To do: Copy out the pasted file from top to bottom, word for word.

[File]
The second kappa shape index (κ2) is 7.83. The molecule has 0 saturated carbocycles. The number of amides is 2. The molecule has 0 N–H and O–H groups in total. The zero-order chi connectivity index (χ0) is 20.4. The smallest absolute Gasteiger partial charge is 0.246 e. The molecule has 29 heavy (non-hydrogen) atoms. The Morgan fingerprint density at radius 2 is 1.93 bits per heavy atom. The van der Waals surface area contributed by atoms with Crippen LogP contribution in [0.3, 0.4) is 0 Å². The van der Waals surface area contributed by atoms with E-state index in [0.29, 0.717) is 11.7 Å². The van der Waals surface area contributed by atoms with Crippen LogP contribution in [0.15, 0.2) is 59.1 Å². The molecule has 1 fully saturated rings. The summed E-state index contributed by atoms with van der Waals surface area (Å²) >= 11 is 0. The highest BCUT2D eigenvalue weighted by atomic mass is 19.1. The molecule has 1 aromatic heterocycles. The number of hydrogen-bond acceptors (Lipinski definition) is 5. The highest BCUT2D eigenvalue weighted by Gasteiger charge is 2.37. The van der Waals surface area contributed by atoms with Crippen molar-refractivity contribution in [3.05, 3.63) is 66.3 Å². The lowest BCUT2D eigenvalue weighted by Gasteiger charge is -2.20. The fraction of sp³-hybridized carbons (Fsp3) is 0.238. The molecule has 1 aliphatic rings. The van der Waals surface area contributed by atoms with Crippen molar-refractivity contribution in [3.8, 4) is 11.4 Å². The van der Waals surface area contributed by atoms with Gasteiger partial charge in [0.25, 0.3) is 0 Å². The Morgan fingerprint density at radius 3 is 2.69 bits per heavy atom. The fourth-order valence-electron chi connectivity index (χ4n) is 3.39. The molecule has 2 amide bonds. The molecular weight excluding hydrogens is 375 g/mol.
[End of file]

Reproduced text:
The second kappa shape index (κ2) is 7.83. The molecule has 0 saturated carbocycles. The number of amides is 2. The molecule has 0 N–H and O–H groups in total. The zero-order chi connectivity index (χ0) is 20.4. The smallest absolute Gasteiger partial charge is 0.246 e. The molecule has 29 heavy (non-hydrogen) atoms. The Morgan fingerprint density at radius 2 is 1.93 bits per heavy atom. The van der Waals surface area contributed by atoms with Crippen LogP contribution in [0.3, 0.4) is 0 Å². The van der Waals surface area contributed by atoms with E-state index in [0.29, 0.717) is 11.7 Å². The van der Waals surface area contributed by atoms with Crippen LogP contribution in [0.15, 0.2) is 59.1 Å². The molecule has 1 fully saturated rings. The summed E-state index contributed by atoms with van der Waals surface area (Å²) >= 11 is 0. The highest BCUT2D eigenvalue weighted by atomic mass is 19.1. The molecule has 1 aromatic heterocycles. The number of hydrogen-bond acceptors (Lipinski definition) is 5. The highest BCUT2D eigenvalue weighted by Gasteiger charge is 2.37. The van der Waals surface area contributed by atoms with Crippen molar-refractivity contribution in [3.05, 3.63) is 66.3 Å². The lowest BCUT2D eigenvalue weighted by Gasteiger charge is -2.20. The fraction of sp³-hybridized carbons (Fsp3) is 0.238. The molecule has 1 aliphatic rings. The van der Waals surface area contributed by atoms with Crippen molar-refractivity contribution in [3.8, 4) is 11.4 Å². The van der Waals surface area contributed by atoms with Gasteiger partial charge in [0.25, 0.3) is 0 Å². The Morgan fingerprint density at radius 3 is 2.69 bits per heavy atom. The fourth-order valence-electron chi connectivity index (χ4n) is 3.39. The molecule has 2 amide bonds. The molecular weight excluding hydrogens is 375 g/mol.